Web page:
Album Review: "Dig Deep" by After the BurialDate: February 17, 2016
The past 7 months or so have been a wild ride for After the Burial and there was a point where the future of the band was up in the air. Guitarist Justin Lowe’s passing in July was something the whole metal community felt and the band dropped off the Summer Slaughter tour to recover from this giant loss. The band decided they should carry on because that’s what Justin would want and went on to record Dig Deep. When a band loses a key member, especially in a tragic way like AFB, it can set back a band and they may never get back to the state they were in. After the Burial are making a statement with Dig Deep that they are at their best and Justin would be proud.
These nine tracks are the perfect example as to why After the Burial are part of the top tier of the djent scene. The first release as a four piece builds on where they left off with their last release and a personal favorite of mine, 2013’s Wolves Within. Produced by guitarist Trent Hafdahl, the heaviness on this album could not be lifted by the strongest man on the planet. The djenty chugs are huge, the drums punch, and it sounds like vocalist Anthony Notarmaso is a monster trying to climb into my brain through my ears. The production is so clean and enormous sounding.
Known for their groovy style of djent, the band definitely continues their signature grooviness all over Dig Deep with ridiculous breakdowns and chugging patterns throughout every song. Their lead single “Lost in the Static” is a perfect example of this hypnotic groove that runs rampant. Notarmaso’s vocals fit so well over the instrumentation even going into almost a nu metal rap flow at times like on “Lost in the Static.” Notarmaso has some of the best vocals in the current scene for sure.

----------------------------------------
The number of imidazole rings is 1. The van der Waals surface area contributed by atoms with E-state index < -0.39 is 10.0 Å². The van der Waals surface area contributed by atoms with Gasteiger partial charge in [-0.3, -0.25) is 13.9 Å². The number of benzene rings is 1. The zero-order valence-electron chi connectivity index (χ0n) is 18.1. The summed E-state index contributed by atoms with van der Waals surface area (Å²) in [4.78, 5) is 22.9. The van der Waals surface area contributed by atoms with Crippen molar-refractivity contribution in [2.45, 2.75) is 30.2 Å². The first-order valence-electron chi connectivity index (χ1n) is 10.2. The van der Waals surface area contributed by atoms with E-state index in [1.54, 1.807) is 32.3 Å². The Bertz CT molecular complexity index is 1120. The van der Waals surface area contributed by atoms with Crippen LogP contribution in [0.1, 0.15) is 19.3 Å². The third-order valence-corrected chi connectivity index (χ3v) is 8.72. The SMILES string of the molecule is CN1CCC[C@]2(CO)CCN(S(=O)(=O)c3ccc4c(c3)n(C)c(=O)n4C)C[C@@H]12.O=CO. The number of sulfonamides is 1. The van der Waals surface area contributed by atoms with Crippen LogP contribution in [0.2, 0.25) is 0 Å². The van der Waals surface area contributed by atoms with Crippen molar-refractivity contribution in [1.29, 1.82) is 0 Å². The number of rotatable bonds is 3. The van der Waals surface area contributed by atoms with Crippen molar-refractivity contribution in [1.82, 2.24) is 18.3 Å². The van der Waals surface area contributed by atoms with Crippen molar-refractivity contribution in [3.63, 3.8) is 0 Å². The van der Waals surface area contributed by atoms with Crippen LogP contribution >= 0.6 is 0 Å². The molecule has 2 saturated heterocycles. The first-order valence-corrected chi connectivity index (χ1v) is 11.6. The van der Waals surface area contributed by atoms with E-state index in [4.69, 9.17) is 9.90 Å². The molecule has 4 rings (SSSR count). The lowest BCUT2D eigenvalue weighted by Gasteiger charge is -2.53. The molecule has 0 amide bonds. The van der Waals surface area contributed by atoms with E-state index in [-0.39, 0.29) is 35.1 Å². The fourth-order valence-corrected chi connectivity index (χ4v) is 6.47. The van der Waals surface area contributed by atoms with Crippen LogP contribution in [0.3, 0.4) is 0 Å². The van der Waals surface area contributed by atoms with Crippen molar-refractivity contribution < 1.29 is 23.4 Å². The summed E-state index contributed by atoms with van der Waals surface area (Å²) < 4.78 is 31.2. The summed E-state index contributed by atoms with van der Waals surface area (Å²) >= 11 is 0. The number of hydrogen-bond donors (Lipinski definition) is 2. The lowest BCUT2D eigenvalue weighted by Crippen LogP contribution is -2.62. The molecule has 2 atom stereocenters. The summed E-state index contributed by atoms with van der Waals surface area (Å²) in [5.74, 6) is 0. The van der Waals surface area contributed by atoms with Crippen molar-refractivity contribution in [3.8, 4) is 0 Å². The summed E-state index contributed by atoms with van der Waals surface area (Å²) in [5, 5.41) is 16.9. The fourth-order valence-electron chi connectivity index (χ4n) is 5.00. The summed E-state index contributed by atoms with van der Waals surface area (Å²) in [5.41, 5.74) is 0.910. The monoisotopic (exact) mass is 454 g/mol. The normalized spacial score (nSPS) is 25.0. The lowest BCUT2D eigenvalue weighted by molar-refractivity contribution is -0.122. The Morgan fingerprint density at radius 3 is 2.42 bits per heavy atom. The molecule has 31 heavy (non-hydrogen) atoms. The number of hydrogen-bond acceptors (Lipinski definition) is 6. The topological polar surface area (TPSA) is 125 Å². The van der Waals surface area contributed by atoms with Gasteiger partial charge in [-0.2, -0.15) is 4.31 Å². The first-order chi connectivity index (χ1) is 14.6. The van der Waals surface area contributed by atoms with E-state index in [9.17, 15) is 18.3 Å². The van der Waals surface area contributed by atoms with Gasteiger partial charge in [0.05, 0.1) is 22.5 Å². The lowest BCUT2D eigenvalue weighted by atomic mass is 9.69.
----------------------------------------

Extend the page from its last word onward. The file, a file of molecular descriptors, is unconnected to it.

The talent of Hafdahl, bassist Lee Foral, and drummer Dan Carle is through the roof and they all shine on Dig Deep. The patterns they play are so tight and their flourishes are tasteful and compliment the songs extremely well. Carle’s fills throughout sound almost unhuman because of how good he is with his hands and especially his foot work. The guitar solos are virtuoso like at times like on “Heavy Lies the Ground” and you can feel the emotion going into the playing. The tap part towards the end of “The Endless March” is hypnotic and the solo on “Collapse” shreds hard. The leads on this album are entrancing like on “Lost in the Static” and “Catacombs.” Also the band creates a great atmospheric feel with the tap acoustic guitar intro on “Laurentian Ghosts” and the ominous intro on “Heavy Lies the Ground.”
My favorite standout tracks are “Lost in the Static,” “Catacombs,” and “Laurentian Ghosts.” I love the breakdowns, leads, and grooves of these three tracks. “Laurentian Ghosts” really stands out to me because of how atmospheric it is with the unique intro that sets the tone the song and seems to evoke a little more emotion in me than the other tracks. Something unique to “Laurentian Ghosts” is the use of an air horn that you typically would hear in a rap song that came totally unexpected to me right before a devastating breakdown.
An interesting point to note is the imagery of mummies and pyramids that come to mind while listening to a few songs. The band has mentioned this in an interview or two since some people have mentioned it after hearing “Lost in the Static.” The lead of the song definitely brings that imagery to mind. It fits since they’re on Sumerian Records.
After the Burial are back in the saddle with Dig Deep and they show that nothing will stop them from making extremely groovy brutal tunes. Dig Deep is a definite contender for album of the year in my book and I can already guarantee that these songs are going to slay live.
Please note that the opinions expressed in this review are the opinions of the writer alone. They do not necessarily reflect the opinions of WSOU, Seton Hall University, nor any of its affiliates.